But "Canada's Capital Greenbelt" - the 20,000-hectare crescent of farms, forests and wetlands that hugs the city - is supposed to be a place where Canadians can experience their rural roots and natural heritage; a place where sustainable farming and forestry are key features.
[...]Today, the NCC owns more than 60 farms, leased to tenants like Crematy through a third-party property management company.
[...]Crematy's dream for her 10-hectare farm was to board horses, do some market gardening and ease into retirement with her partner, Anna.
Crematy hoped to get certified to teach riding horses.
But the 50-year-old barn badly needs repair. Its leaky roof creates deep puddles in the stalls she wanted to use for boarding and there is no running water. One section of the ceiling is caving.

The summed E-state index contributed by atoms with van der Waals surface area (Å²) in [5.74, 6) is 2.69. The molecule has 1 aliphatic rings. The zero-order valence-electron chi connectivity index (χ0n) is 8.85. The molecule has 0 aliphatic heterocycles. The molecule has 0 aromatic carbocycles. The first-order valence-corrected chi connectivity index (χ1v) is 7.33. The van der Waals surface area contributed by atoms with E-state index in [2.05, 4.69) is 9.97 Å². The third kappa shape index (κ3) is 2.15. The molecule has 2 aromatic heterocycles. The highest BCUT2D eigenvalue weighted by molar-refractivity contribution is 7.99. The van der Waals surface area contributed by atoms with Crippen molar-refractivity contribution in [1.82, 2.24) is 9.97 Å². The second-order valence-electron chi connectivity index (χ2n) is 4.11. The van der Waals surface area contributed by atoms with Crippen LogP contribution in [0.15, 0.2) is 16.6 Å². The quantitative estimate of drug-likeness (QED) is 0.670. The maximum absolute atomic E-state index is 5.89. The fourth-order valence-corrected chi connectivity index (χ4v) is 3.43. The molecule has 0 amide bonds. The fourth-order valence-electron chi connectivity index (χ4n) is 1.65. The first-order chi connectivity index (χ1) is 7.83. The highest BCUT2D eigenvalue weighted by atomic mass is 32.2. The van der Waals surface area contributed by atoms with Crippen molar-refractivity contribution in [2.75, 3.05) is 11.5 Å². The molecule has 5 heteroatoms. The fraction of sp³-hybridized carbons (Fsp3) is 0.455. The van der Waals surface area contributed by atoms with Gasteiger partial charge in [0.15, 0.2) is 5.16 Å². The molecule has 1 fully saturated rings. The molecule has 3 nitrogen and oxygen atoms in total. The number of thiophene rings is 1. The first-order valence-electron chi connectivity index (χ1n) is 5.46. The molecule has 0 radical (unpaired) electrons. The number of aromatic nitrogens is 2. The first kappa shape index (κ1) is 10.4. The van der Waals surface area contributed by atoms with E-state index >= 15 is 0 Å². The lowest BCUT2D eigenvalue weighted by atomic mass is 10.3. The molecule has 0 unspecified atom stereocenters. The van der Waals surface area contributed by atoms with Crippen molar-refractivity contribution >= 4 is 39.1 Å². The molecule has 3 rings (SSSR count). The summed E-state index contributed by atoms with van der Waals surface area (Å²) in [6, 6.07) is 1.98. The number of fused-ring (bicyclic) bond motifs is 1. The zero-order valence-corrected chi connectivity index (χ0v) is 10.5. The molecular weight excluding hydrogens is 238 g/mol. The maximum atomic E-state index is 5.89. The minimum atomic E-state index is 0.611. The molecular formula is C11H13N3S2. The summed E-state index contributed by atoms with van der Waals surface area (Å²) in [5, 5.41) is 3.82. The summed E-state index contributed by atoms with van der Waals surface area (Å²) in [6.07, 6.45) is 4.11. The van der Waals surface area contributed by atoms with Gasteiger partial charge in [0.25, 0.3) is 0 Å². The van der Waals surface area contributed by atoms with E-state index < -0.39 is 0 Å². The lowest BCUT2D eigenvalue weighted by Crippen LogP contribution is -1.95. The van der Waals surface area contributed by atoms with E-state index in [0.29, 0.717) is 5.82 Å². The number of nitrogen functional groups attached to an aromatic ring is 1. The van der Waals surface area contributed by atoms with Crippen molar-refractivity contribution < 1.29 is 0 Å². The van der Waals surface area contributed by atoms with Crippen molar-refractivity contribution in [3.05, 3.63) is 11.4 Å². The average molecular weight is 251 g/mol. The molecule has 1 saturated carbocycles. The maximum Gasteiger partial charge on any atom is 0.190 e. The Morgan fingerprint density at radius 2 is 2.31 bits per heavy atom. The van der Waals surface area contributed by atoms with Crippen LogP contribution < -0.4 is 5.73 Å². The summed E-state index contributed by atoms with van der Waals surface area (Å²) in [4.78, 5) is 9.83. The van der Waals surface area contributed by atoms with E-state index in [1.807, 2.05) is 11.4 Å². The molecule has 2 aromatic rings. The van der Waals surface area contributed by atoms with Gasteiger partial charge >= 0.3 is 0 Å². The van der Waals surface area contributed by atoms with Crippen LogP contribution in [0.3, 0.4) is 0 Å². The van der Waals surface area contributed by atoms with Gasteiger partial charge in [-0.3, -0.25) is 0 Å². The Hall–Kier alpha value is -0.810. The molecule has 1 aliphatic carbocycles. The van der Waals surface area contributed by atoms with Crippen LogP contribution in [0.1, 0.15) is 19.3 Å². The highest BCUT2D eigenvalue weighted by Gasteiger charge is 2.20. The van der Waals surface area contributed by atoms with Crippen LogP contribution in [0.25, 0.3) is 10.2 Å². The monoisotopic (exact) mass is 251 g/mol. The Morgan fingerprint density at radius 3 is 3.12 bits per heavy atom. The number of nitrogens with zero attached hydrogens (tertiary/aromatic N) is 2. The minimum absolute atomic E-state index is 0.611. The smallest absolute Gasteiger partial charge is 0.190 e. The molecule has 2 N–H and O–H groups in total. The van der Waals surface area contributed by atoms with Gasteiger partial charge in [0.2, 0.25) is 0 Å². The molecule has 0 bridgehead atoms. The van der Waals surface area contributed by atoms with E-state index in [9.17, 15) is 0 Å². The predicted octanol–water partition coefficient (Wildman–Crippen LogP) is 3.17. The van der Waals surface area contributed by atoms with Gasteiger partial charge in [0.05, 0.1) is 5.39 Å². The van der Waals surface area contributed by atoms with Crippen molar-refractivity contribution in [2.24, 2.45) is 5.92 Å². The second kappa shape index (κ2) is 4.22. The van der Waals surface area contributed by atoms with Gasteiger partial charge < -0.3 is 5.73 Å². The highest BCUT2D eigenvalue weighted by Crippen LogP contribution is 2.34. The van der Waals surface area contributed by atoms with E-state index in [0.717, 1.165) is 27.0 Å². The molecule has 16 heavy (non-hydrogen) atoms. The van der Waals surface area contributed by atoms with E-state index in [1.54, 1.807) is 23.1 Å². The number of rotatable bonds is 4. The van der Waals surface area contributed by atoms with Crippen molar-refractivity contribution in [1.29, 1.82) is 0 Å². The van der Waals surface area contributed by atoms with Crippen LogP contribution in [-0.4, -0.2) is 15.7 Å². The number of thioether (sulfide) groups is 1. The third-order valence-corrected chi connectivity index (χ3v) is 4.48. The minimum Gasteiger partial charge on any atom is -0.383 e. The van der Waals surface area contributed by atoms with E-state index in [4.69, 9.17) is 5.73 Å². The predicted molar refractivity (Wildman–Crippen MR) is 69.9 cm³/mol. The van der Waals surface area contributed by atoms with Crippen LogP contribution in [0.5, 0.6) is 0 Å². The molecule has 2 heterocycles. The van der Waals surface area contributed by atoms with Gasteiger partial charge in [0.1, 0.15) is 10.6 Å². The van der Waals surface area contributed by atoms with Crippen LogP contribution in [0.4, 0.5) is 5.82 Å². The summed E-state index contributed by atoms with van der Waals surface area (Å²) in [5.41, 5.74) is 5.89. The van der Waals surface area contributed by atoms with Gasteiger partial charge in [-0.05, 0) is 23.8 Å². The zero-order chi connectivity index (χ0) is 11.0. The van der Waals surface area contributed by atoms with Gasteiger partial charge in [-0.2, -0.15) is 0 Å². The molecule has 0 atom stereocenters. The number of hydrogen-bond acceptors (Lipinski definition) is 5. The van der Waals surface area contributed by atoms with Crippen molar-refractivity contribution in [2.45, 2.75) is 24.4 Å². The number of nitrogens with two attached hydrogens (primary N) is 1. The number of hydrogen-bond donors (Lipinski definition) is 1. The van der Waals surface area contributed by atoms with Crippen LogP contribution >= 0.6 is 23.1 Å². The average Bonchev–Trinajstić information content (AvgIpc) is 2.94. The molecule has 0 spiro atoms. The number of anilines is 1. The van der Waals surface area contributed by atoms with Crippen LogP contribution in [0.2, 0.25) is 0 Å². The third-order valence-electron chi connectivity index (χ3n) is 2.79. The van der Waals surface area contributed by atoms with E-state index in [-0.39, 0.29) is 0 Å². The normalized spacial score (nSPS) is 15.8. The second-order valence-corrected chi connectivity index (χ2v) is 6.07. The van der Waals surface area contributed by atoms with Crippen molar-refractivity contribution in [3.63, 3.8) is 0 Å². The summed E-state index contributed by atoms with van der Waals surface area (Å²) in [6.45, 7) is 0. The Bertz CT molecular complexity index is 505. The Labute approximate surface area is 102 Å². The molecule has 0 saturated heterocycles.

Although the lease stipulates the NCC is responsible for structural repairs, Crematy said the couple has put more than $10,000 into the farm since 2008.
Those added costs, combined with some bad luck, forced them to miss two months' rent - something Crematy says would not have happened if they were boarding horses.
"We were told the barn was great and that was the biggest disappointment."
On the other side of the Greenbelt, near Shirleys Bay, David Burnford grows organic vegetables on about two hectares of land.
He says the line between what regular maintenance he's responsible for as a tenant and what tasks should fall to the NCC is fuzzy.
"I think that results in a lot of issues not being addressed by either party," he says.
He cites, as examples, a kilometre-long driveway that is pocked with potholes and a century-old barn needing structural work.
Burnford says the NCC should invest in the farms.
"If we're going to designate it as a special area and keep it away from development, we might as well do it properly," he says.
Burnford, who is more than halfway through a five-year lease, adds a longer lease would allow him to invest capital more confidently.